Almost every company in the table above will offer you home, condo or tenants insurance if you live in a house or building that’s under 100 years old and not considered a high-value or high-risk home, whether you own the space or rent it. However, there are some things that would make you more of a specialty risk, and not just any insurance company would want you as a customer.
1. Do you run a home business?
Home-based businesses are more and more common, but not all home-based businesses are the same in terms of the risk they create. If you are a freelancer and do work from your home office, but don’t meet with clients there and don’t store business supplies or products there, most standard insurers will cover you, but you need to let your broker know about the home business, and it may cost you a little more on your premium.
On the other hand, if you are an artist or carpenter, and your basement is your workshop, where you work with power tools and store thousands of dollars of materials and product, or if you’re a therapist and see clients in your home office, you will require a commercial insurance policy in addition to your home insurance policy.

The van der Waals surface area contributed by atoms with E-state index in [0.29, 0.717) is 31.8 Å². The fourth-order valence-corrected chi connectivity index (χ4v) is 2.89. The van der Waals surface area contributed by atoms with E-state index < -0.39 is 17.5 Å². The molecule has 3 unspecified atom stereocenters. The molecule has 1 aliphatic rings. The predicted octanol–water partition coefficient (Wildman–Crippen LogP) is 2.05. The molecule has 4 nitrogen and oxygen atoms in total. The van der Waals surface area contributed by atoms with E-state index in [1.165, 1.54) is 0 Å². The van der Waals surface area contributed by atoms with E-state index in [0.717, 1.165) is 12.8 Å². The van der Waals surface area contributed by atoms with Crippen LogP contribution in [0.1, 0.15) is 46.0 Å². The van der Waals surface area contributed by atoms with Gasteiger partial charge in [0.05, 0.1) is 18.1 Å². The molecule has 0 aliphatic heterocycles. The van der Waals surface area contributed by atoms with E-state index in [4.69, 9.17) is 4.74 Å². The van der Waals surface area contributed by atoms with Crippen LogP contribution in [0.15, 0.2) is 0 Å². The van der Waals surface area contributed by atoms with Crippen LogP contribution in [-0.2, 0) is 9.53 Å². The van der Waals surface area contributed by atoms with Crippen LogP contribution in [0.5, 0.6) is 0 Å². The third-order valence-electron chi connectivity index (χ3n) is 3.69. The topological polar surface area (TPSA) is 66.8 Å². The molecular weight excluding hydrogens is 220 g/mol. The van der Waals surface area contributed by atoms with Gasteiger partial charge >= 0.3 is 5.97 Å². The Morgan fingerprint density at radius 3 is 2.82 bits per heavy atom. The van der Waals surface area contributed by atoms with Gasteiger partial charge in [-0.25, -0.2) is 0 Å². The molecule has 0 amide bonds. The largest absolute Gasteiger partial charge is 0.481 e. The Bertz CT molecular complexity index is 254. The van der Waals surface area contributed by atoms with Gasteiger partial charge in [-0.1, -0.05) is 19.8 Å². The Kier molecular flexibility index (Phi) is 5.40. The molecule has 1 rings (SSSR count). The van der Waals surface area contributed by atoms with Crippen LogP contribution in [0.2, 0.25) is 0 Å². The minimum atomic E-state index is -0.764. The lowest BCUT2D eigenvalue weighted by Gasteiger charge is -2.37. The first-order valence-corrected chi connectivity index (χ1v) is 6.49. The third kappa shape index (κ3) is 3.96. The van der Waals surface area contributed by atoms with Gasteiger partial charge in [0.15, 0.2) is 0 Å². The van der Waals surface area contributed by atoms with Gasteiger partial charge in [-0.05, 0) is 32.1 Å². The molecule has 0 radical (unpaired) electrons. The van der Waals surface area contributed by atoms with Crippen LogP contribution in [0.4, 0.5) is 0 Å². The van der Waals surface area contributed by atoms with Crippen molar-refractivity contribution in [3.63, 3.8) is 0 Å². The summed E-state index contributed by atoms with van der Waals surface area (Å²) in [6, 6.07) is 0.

2. Do you rent out all or part of the property?
If you are looking to insure a home that you rent out to tenants, or even if you live there and rent out the basement, you will require a landlord policy in addition to your basic home insurance. Most home insurers offer this coverage for an additional cost.
On the other hand, if you rent out all or part of your home through AirBnB or another home-sharing app, most insurers will not insure you at all. This is considered more risky than long-term rentals. There are a handful of insurers that will insure your AirBnB property, but the cost is considerably higher than what you would expect to pay for home insurance.
3. Is it a secondary home?